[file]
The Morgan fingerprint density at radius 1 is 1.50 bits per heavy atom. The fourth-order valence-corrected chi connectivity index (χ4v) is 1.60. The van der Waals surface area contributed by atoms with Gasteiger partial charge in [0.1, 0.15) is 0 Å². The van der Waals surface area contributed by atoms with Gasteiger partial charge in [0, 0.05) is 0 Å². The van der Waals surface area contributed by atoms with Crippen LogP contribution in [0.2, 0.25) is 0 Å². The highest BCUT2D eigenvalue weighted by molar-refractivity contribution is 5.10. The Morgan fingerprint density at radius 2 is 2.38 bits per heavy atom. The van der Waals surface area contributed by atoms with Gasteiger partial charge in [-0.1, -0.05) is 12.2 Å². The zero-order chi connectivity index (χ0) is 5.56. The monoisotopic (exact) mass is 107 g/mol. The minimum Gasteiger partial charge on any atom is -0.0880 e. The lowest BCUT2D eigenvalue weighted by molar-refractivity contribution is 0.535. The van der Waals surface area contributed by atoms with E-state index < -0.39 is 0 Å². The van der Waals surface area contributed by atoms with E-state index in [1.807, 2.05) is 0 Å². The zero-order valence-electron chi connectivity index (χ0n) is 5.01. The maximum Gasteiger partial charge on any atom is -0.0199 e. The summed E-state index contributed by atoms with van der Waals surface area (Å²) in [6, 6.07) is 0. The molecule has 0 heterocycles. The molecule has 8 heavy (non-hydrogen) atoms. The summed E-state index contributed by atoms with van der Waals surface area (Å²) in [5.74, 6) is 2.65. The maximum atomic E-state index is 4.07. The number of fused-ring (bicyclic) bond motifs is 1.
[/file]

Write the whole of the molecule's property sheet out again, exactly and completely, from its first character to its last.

The Morgan fingerprint density at radius 1 is 1.50 bits per heavy atom. The fourth-order valence-corrected chi connectivity index (χ4v) is 1.60. The van der Waals surface area contributed by atoms with Gasteiger partial charge in [0.1, 0.15) is 0 Å². The van der Waals surface area contributed by atoms with Gasteiger partial charge in [0, 0.05) is 0 Å². The van der Waals surface area contributed by atoms with Crippen LogP contribution in [0.2, 0.25) is 0 Å². The highest BCUT2D eigenvalue weighted by molar-refractivity contribution is 5.10. The Morgan fingerprint density at radius 2 is 2.38 bits per heavy atom. The van der Waals surface area contributed by atoms with Gasteiger partial charge in [-0.1, -0.05) is 12.2 Å². The zero-order chi connectivity index (χ0) is 5.56. The monoisotopic (exact) mass is 107 g/mol. The minimum Gasteiger partial charge on any atom is -0.0880 e. The lowest BCUT2D eigenvalue weighted by molar-refractivity contribution is 0.535. The van der Waals surface area contributed by atoms with E-state index < -0.39 is 0 Å². The van der Waals surface area contributed by atoms with E-state index in [1.807, 2.05) is 0 Å². The zero-order valence-electron chi connectivity index (χ0n) is 5.01. The maximum Gasteiger partial charge on any atom is -0.0199 e. The summed E-state index contributed by atoms with van der Waals surface area (Å²) in [6, 6.07) is 0. The molecule has 0 heterocycles. The molecule has 8 heavy (non-hydrogen) atoms. The summed E-state index contributed by atoms with van der Waals surface area (Å²) in [5.74, 6) is 2.65. The maximum atomic E-state index is 4.07. The number of fused-ring (bicyclic) bond motifs is 1.